Day one was rough. Maybe he was just detoxing, but he was definitely emotional! By day three though, I noticed his snotty nose was almost gone and his attitude seemed a bit more balanced.

I wondered if it was just me as the boys went to visit their Grandparents one day. I secretly was waiting to see if they’d say anything about his personality.

I was thrilled to hear back that “Nana” thought he seemed happier.

It wasn’t just me! Or was it?

I continued the diet and by the end of the week I was exhausted from so much baking. I felt defeated but Asher was not. He was on top of his game.


The snot was gone and this “strong-willed” boy was now a much better listener. He was at peace.

Just last night I asked my husband if he thought Asher seemed less “strong-willed.” I knew his answer would be honest and unbiased. He immediately responded with a yes.

Please know that I love Asher’s strong will. It isn’t a bad thing. I love even more though, that he can use it for good rather than being controlled by it! He still wants to do EVERYTHING himself because, hey, he is the “big boy,” but he’s doing so much better at working with me instead of always appearing to feel victimized by my answers. He’s able to conquer life as opposed to just needing to be held!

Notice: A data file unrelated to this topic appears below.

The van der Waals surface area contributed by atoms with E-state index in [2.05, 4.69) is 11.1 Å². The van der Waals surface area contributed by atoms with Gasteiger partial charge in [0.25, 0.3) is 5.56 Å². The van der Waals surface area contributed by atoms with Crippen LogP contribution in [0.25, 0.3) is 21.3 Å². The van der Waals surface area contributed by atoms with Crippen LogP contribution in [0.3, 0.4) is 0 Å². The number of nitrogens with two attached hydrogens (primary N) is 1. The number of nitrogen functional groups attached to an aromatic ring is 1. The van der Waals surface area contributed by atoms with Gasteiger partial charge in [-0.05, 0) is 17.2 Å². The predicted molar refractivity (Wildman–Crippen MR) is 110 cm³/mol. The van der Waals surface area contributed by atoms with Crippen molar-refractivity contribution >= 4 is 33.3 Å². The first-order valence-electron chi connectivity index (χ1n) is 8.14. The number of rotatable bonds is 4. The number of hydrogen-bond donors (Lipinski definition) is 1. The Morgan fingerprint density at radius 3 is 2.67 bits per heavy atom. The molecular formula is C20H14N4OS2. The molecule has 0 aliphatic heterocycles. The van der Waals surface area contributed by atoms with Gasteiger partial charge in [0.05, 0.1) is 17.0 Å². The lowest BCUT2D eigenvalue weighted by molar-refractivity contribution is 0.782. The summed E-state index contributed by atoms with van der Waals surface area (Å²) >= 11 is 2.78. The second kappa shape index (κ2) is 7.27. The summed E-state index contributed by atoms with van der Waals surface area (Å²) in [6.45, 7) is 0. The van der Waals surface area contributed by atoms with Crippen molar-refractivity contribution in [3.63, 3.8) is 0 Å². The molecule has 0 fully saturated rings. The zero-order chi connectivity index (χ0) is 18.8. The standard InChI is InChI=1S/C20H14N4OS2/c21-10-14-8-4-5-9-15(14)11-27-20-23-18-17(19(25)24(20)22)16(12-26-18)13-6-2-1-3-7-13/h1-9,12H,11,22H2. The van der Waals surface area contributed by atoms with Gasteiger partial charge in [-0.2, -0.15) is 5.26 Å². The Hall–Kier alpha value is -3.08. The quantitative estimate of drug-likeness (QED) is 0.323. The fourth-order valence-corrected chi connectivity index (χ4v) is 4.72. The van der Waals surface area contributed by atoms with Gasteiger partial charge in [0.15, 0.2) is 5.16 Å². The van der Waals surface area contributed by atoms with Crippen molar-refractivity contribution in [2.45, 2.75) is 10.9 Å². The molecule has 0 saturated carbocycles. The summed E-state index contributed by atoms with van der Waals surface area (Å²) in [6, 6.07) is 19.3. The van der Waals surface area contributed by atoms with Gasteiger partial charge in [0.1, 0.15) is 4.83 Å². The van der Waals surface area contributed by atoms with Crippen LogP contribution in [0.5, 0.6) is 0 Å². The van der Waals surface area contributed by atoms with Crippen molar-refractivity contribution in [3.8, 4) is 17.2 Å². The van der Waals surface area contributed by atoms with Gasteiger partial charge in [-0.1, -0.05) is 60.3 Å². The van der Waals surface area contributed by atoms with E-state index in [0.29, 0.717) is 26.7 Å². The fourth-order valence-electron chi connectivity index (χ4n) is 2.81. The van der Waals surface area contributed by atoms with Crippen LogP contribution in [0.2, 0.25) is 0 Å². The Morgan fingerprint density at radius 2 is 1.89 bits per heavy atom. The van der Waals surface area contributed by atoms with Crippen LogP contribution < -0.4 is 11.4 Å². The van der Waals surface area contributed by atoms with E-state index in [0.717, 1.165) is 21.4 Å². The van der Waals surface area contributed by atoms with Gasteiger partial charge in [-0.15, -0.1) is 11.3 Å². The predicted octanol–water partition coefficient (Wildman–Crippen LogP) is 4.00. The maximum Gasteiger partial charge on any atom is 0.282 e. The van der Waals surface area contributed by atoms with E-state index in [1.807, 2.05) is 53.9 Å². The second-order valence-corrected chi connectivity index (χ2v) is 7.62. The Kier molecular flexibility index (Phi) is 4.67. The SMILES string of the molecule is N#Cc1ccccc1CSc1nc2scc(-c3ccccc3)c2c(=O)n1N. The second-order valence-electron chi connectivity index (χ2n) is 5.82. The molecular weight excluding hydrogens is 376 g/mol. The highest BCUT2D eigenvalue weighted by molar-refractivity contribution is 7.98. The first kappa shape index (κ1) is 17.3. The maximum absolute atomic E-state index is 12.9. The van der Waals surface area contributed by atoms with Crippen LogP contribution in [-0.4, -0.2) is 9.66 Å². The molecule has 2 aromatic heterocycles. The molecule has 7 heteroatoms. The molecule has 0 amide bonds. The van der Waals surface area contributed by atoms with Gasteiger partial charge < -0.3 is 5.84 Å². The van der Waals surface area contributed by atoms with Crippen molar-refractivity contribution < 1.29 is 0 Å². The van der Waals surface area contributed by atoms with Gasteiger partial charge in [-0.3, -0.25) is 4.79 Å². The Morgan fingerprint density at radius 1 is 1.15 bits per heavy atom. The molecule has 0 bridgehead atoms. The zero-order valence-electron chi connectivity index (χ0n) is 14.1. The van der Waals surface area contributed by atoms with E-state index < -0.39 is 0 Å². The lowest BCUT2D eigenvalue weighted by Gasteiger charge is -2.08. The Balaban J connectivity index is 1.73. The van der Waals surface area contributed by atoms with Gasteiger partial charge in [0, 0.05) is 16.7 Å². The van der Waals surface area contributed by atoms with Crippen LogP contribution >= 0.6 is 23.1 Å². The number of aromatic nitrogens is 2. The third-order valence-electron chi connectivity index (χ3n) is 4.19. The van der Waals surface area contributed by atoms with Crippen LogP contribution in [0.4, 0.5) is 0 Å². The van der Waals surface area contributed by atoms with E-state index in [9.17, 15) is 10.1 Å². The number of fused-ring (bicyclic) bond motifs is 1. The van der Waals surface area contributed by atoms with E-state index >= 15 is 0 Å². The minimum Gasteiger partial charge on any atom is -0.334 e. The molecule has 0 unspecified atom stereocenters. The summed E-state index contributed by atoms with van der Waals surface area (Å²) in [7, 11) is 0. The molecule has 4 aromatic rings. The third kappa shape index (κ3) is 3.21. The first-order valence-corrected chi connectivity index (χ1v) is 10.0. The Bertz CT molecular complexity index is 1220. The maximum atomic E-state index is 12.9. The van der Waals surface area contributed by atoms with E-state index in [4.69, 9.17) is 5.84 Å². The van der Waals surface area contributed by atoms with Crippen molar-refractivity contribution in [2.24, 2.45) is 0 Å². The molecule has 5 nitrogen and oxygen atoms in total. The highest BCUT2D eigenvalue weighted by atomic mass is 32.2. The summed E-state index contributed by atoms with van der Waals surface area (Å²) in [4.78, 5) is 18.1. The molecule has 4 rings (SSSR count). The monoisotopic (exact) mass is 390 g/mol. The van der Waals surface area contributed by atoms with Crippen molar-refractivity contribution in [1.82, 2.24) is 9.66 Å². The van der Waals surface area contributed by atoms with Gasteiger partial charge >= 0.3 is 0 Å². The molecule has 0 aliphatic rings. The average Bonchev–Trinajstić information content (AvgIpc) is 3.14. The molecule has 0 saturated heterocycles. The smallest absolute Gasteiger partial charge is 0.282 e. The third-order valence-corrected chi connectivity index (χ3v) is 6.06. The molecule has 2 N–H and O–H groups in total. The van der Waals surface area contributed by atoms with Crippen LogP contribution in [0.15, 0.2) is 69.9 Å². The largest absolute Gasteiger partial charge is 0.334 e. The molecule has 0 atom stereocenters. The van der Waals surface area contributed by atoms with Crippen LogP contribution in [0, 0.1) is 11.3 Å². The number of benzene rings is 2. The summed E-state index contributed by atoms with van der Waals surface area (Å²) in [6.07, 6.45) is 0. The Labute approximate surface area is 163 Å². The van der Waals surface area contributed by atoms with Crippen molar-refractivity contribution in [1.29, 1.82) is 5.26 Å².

As of now, we’re still testing foods to see what will work best with him. It was a hard thing to change but SO worth it.


It’s wonderful to see Asher running and playing like a thriving child and not think twice about bringing him to public places for fear he will get sick.

I look at these past few weeks and can’t help but remember this quote by Tony Robbins:

“Change happens when the pain of staying the same is greater than the pain of change.”

It’s been a rough few weeks for me, but compared to the months Asher endured sickness, I know my “pain” was small.




Curious what we did?  Here’s some of what I tried:

Paleo Pancake and Waffle Mix
I got a big bag at Costco in preparation for our week. Asher loved them for the first four days and then decided he’d had enough. They are quite sweet.

Simple Mills Pumpkin Muffin
Hooray for muffins from a box! I got these from a local natural foods store. This brand of grain free muffin mixes have been the easiest and best snack for Asher. They are spendy, but helpful when you are constantly trying to make food. He’s LOVED all the flavors.

Almond Flour Brownies. Love this recipe best!  Sub coconut oil for the butter when dairy free and half the chocolate. Asher’s other favorite snack. I made a double batch for my mom’s Birthday party and they were a hit.

Homemade Chocolate pudding

Homemade Fudgsicles

Zucchini Noodles -Asher loves these things. Especially with some spaghetti sauce and meat.

Breakfast Sausage

Freeze-Dried peas

Carrot Fries

Sweet Potato Fries…Uh, yes Paaalease! Who doesn’t like these?

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  1. We have had a similar winter/spring, and it’s been loads worse in my youngest as well. We have switched her to dairy free but maybe we should try gluten free. I’ve recently gone gluten free and noticed a big difference for myself.